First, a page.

On The Last Word with Lawrence O'Donnell on Wednesday, the host interviewed a former agent with the Bureau of Alcohol, Tobacco and Firearms, who discusses the ways in which he claims the agency is blocked from taking almost any action to regulate guns.
On Dec. 19, President Obama noted that Congress hasn't approved a director for the ATF in six years, "the agency that works most closely with state and local law enforcement to keep illegal guns out of the hands of criminals."
"I'd suggest that they make this a priority early in the year," he said.
A recent New York Times article detailed the myriad restrictions on the agency that prevent it from tracking gun purchases and gun ownership.
For instance, the ATF cannot build a federal registry for gun transactions and must make a series of phone calls to manufacturers, wholesalers and dealers, as well as wading through paperwork and handwritten index cards, when it needs to trace a gun and serial number. That's because Congress, siding with the National Rifle Association, said a database would threaten the Second Amendment.
William Vizzard, a special agent with the ATF for 27 years who is now a professor of criminal justice at the UC-Sacramento, countered that line of reasoning.
"They've been disabled largely by the Firearms Owners Protection Act of 1986, the McClure-Volkmer Act, from a number of things. The ability to control dealers who violate the law was greatly limited," Vizzard said adding that "Controlling unlicensed dealing is virtually impossible. And the original gun control act of '68 didn't really extend much authority to ATF, and the '86 statute cut that back substantially."
Even discarding additional regulations, he said, "The underlying law really does not provide the mechanism to regulate gun commerce."
MSNBC political analyst and former DNC communications director Karen Finney said most Americans would find it inconceivable that there is no such database.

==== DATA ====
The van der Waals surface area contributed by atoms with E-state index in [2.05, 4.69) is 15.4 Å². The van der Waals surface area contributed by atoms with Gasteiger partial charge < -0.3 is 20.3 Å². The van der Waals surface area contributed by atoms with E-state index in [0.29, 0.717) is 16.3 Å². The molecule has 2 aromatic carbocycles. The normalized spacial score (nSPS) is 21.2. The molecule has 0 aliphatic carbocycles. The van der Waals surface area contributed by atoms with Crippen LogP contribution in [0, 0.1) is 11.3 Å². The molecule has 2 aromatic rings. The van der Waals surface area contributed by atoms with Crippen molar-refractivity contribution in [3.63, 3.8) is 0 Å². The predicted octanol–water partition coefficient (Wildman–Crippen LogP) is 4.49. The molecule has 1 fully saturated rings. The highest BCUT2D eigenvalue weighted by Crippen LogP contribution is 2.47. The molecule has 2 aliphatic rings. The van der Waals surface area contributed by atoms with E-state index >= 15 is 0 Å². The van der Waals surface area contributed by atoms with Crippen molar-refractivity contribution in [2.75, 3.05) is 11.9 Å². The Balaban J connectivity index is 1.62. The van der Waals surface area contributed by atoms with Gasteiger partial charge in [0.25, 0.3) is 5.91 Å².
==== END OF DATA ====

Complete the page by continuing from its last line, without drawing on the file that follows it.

"I can't buy Sudafed one day early because of the computer database system that tracks how much you buy and when you buy it," she said, but "there isn't a system that, where for example a police officer, let's say in Aurora, Colorado, would know that someone in their community was amassing large amounts of weapons and ammunition."
Not only is there no database, but background checks conducted on individuals buying guns are destroyed after 24 hours.
"There's never been an effective system of recording gun transactions," he explained.
He said the NRA has also lobbied for a law that allows people to "buy as many weapons as they want of any type, and walk out the door with them at that moment, without any check without any, other than a criminal records check." Theoretically, he said, that would mean someone could walk in and buy 50 semi-automatic rifles and "walk out the door with them" without any notifications to ATF or to any database.
He said that "a whole series of things" are needed for the ATF to operate better, including a database, better laws regarding unlicensed dealers and more controls on dealers.
He explained, for instance, that an audited dealer missing a thousand guns -- which he claims has happened -- could only be charged with a misdemeanor, although it is likely the dealer sold the missing guns illegally.